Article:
Master of the Moment

Parashat Balak, Numbers 22:2–25:9

by Rabbi Isaac Roussel, Congregation Zera Avraham

The Talmud (Avodah Zarah 4a–b) discusses our Sages’ belief that God gets angry only once a day. The discussion revolves around the scene of God’s anger at the Golden Calf incident. Moses tries to appease God, and God tells him to wait until his anger passes. Moses had already affected reconciliation between God and Israel over the incident, so God still couldn’t be angry over that. So, the sages conclude that this means that God has an appointed time every day in which he is angry. Our Sages then ask, “How long does his anger last every day?” The answer is “a moment.” I am surmising that this is based on Psalm 30:6, which says “For his anger only lasts a moment, but his favor lasts a lifetime.”

The Hebrew word for moment is rega. It means a wink, a motion so fast that one cannot actually see it. Our own English word, moment, has the same basis. It comes from the word momentum and has the connotation of the swift movement of the second hand on a clock. The Talmud goes on to define a rega in two ways. The first is that it is as long as it takes to say the word “rega”. But another authority defines it as 1/58,888 of an hour, basically one quarter of a second.

The Talmud continues to state that Bil’am knew when this moment was every day. It was because of this knowledge that King Balak sought him out so he could curse Israel at that precise moment and thereby bring God’s judgment down. It quotes our Haftarah reading from Micah, where God says to Israel, “Remember my kindness when Balak and Bil’am plotted against you” (6:5, paraphrase).

One could say that Bil’am was a Baal Rega, a Master of the Moment. But he was thwarted by Hashem and instead was forced to bless our people instead of cursing them (Num. 23:20, 24:12–13).

Yeshua, however, is the true Baal Rega, the true Master of the Moment. He dies at the precise moment of God’s anger and thereby takes on God’s judgment of Israel and the nations of the world. In Isaiah 54:8 God says to Israel, “In a surge of anger I hid my face from you for a moment [rega], but with everlasting kindness I will have compassion on you.” While this is a message to Israel, we can view this midrashically to be a statement to Yeshua as the One-Man-Israel. Yeshua as he is dying is rejected by Hashem for a rega, a moment. And Yeshua cries out, “Eli, Eli, lama sabachthani” (My God, my God, why have you forsaken me?). But then God elevates him with everlasting compassion to sit at his right hand and rule as King Messiah!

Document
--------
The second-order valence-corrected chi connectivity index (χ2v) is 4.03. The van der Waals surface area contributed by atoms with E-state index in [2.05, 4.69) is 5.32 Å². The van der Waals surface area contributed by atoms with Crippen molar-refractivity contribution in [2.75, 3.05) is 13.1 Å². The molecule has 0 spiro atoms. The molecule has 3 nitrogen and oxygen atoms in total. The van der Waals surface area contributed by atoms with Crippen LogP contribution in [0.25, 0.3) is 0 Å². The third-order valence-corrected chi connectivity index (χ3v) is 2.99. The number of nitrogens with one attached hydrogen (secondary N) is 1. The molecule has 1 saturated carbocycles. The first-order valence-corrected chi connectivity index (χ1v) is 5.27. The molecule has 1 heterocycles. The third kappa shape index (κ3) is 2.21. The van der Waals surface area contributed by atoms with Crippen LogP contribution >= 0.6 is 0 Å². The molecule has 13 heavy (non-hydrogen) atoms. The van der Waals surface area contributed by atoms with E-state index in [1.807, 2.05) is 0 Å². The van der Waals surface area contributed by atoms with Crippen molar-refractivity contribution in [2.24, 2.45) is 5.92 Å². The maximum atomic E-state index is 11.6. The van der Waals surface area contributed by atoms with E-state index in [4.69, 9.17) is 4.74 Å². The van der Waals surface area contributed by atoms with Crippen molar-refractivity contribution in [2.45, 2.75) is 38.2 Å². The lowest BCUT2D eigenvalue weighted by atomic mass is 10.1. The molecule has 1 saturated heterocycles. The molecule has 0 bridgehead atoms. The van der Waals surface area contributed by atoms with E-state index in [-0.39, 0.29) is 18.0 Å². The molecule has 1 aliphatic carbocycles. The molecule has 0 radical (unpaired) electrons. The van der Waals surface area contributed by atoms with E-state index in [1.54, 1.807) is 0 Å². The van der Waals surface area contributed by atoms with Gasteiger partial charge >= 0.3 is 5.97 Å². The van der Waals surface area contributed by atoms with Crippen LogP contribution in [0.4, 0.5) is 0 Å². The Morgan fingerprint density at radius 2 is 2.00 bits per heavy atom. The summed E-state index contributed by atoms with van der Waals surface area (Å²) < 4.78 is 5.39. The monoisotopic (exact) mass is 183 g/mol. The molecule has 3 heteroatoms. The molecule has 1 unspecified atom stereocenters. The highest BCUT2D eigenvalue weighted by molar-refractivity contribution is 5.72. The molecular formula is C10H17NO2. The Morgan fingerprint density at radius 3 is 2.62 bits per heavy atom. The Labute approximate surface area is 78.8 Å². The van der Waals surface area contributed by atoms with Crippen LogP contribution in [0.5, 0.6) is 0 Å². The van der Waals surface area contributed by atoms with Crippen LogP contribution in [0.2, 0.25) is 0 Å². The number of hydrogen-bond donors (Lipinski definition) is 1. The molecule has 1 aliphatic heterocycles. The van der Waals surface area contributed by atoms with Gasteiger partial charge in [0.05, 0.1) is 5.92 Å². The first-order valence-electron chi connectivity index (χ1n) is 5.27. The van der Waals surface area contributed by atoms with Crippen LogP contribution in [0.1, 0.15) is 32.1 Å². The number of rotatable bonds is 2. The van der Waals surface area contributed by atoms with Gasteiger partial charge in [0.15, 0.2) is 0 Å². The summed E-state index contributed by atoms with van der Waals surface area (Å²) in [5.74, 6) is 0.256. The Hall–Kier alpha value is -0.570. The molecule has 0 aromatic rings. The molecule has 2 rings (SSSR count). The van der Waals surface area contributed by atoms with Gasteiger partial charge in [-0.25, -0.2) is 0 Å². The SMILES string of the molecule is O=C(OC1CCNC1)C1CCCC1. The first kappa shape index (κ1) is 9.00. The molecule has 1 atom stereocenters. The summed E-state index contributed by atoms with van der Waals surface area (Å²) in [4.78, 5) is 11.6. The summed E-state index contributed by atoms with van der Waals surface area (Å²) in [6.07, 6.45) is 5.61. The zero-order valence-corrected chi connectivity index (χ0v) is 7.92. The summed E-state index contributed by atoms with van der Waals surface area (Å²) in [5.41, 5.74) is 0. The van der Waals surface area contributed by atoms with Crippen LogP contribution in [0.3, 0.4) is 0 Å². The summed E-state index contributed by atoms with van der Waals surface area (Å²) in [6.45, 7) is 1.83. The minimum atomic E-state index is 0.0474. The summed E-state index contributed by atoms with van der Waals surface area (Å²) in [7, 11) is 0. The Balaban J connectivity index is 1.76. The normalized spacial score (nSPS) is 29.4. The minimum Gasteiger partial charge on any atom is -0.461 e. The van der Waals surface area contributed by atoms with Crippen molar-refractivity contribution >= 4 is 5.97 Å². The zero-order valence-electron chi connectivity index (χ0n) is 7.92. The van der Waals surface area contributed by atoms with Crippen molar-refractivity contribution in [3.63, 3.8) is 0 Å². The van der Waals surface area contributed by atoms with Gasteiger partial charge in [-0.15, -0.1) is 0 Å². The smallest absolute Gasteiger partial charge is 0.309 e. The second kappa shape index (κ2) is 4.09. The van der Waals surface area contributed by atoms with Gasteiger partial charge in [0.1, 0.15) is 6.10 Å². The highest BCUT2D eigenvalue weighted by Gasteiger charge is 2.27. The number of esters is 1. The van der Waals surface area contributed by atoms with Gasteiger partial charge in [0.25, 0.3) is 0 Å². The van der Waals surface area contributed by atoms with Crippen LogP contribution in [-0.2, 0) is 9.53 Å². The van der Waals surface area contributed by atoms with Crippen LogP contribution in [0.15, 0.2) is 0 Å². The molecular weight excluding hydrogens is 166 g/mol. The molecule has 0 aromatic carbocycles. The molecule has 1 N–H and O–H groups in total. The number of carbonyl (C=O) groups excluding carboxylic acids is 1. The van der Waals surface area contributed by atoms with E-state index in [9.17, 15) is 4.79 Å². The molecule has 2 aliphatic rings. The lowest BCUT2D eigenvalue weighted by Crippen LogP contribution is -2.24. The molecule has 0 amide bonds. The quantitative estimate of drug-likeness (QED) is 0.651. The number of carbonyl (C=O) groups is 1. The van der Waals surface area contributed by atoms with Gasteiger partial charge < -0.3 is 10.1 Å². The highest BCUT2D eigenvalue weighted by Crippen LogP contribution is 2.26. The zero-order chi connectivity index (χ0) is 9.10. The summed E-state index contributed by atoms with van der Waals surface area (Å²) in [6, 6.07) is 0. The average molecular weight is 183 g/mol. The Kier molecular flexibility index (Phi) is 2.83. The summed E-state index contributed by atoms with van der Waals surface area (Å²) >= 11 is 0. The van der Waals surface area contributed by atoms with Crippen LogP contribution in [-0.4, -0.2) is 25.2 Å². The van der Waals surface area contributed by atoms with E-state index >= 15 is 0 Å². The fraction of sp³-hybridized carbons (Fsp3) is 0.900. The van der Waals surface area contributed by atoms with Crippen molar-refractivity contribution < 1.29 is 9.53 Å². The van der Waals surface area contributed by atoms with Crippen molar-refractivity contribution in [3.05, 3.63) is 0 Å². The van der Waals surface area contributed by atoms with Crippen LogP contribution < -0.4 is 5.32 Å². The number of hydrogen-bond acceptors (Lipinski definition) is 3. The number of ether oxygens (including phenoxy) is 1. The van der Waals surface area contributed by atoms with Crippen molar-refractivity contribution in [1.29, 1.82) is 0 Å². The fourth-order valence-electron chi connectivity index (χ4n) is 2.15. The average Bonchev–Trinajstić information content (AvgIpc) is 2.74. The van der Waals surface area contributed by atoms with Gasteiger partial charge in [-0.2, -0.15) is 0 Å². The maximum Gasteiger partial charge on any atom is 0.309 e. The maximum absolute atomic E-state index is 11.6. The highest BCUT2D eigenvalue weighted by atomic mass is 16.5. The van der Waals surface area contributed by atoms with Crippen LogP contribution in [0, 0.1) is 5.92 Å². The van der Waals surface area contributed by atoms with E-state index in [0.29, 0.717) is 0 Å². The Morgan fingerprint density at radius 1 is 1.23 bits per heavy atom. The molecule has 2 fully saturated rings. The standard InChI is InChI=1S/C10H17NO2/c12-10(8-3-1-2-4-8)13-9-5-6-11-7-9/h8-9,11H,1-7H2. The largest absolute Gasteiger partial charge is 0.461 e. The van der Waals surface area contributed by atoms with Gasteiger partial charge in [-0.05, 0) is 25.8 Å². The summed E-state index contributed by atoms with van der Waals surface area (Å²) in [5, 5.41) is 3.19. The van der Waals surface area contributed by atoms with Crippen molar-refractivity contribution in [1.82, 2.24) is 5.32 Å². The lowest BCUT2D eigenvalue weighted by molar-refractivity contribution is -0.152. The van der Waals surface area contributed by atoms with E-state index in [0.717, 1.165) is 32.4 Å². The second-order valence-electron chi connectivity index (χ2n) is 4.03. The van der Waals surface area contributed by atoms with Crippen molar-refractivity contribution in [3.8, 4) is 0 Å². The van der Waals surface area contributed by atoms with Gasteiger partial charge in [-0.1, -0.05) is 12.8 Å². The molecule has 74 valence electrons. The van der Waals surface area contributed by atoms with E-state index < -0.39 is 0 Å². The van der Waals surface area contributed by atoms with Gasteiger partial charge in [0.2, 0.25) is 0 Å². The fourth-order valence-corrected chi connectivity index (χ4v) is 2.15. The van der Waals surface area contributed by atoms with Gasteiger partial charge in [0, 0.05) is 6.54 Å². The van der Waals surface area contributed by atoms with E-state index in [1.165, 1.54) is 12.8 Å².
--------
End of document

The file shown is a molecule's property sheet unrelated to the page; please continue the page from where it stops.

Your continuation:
The Talmud also asks, “What could Bilam have said in an instant?” In other words, what curse could someone utter in such a brief span of time, a rega? The answer given is that he could have said “kaleim”, (chaf-lamed-mem), which means “Destroy them!” But it goes on to state that God thwarted him by reversing the letters to “melech” (mem-lamed-chaf), which means “king”. The Talmud references Numbers 23:21, where it says “and the shout of the king is among them.” The Hebrew translated as shout is actually the word teruah, which is one of the sounds made by blowing the shofar.

We can create our own midrash using this and Rav Shaul’s statement in 1 Corinthians 15:52, “It will happen in a moment [rega], in the blink of an eye, when the last trumpet [teruah] is blown. For when the trumpet sounds, those who have died will be raised to live forever. And we who are living will also be transformed.” At the end of time, Yeshua, our Baal Rega, will return as King with a shout, a trumpet blast, a teruah. And in an instant, a rega, will usher in the Messianic Age!

As we march towards Tisha B’Av (August 1 this year), when we commemorate the destruction of the two Temples and also—as is the practice in our congregation—Yeshua’s death, let us have gratitude for God’s mercies. Let us be grateful that he sent us his only son to be our Baal Rega, our Master of the Moment. Let us praise and worship Messiah Yeshua for his mighty act of redemption. In a rega he died for the sins of Israel and the whole world. In a rega he reversed Kaleim to Melech, Destruction to King. And in a rega, he will return as King with a trumpet blast, bringing all to its final consummation. May Hashem bring it speedily and in our days!

Shabbat Shalom!

Stephanie Escalnate